Gunung Kawi Sebatu is a Hindu water temple dedicated to Vishnu, who is said to rule over water. The site is located in a dip in the land and is surrounded on three sides by stonewalls and the fourth by a steep forested slope. The temple complex is built on a natural spring, which feed a series of ponds and pools.
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A combination of all the greenery combined with the water features gives Gunung Kawi Sebatu a calm and peaceful atmosphere. In fact this is probably one of the prettiest temples in Bali and it’s very likely that you’ll have the place almost to yourself when you visit.
Gunung Kawi Sebatu
The closest city to Gunung Kawi Sebatu is Ubud. The temple is a 20-minute drive away from Ubud and is located North-East of the city and is located in the small village of Sebatu. The best way to reach Gunung Kawi Sebatu Temple is to follow the main road out of Ubud towards Lake Batur. If you are coming from Ubud then you approach Gunung Kawi Sebatu from a small winding road that comes of Jalan Raya Tegallalang. It’s easy to find as the temple is clearly signposted.
Like many temples around Ubud, Gunung Kawi Sebatu is open from 8:00 am in the morning and closes at 4:00 in the afternoon. The temple is open every day of the week. It costs Rp 15,000 for an adult and Rp 7,500 for a child to enter. Once a year a big festival called Purnama Sasih Kasa is held at Gunung Kawi Sebatu. In 2016 th festival will be held on 19 July.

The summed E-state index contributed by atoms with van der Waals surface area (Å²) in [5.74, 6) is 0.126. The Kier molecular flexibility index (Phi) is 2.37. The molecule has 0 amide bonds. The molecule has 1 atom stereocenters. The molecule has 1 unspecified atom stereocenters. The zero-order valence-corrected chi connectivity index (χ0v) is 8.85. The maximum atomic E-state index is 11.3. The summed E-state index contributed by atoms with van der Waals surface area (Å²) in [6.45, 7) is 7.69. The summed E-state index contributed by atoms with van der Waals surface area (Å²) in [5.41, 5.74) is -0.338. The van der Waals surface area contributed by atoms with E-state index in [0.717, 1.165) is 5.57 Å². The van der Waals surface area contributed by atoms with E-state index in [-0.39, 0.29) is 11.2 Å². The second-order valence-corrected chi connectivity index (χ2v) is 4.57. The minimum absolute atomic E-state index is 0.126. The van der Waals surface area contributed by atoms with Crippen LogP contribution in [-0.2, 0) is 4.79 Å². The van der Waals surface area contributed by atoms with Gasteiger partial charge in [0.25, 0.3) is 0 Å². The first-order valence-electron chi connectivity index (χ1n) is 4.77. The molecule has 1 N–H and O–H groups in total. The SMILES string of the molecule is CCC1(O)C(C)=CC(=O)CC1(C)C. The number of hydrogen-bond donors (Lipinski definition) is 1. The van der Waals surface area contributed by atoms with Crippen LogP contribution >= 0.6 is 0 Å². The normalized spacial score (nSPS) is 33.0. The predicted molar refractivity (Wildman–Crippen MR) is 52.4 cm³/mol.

The Main Courtyard
There are three main parts to Gunung Kawi Sebatu temple. Walking down the steps from the entrance of the temple the first thing that will catch your eye is the large lake next to a large open-air pavilion. Fat carp swim in the pond under water lilies overlooked by a statue of the goddess Sarasvati, which tops a large fountain in the middle of the lake.
As you get to the bottom of the steps you arrive at a large open courtyard. On the far side of the courtyard is a small wall with two doors built into it. Although you can’t see it at first, immediately behind the lake is a walled off area with two pools for bathing.
If you go through the doorways on the far side of the courtyard you will enter the elevated temple grounds. There are two different parts to this section. The door on the far left hand side brings you into the ritual bathing area. There are two pools, which are fed by 10 waterspouts. It’s an incredibly peaceful place and when I visited here the only other thing near the pool was a small snake that quickly slithered off into the undergrowth behind the pool.
The doorway on the right side brings you brings you to the main section of the temple where you will find several shrines and small stone buildings. To the left of the shrines is Candi Bentar. The shrine is located behind a small wall in the center of a pool surrounded by water. The view of the shrine surrounded by water against the backdrop of the temple makes for a beautiful photo.
Once you’ve finished exploring the main section of Gunung Kawi Sebatu, make sure to visit the large bathing pools. The pools are located behind the lake on the way to the steps that you climb to exit the temple grounds. High walls enclose the two bathing pools so it’s impossible to see inside. As you enter you’ll see a sign there that says ‘mandi,’ which means toilet in Indonesian. Don’t be put off by the sign; the bathing pools are worth seeing.
Gunung Kawi Sebatu is probably one of my favorite temples in Bali. When I visited on a weekday morning I had the temple almost to myself. It’s a beautiful place to wander quietly around and relax in. Give yourself at least an hour to explore the temple (no, it’s not that big, but it is that nice).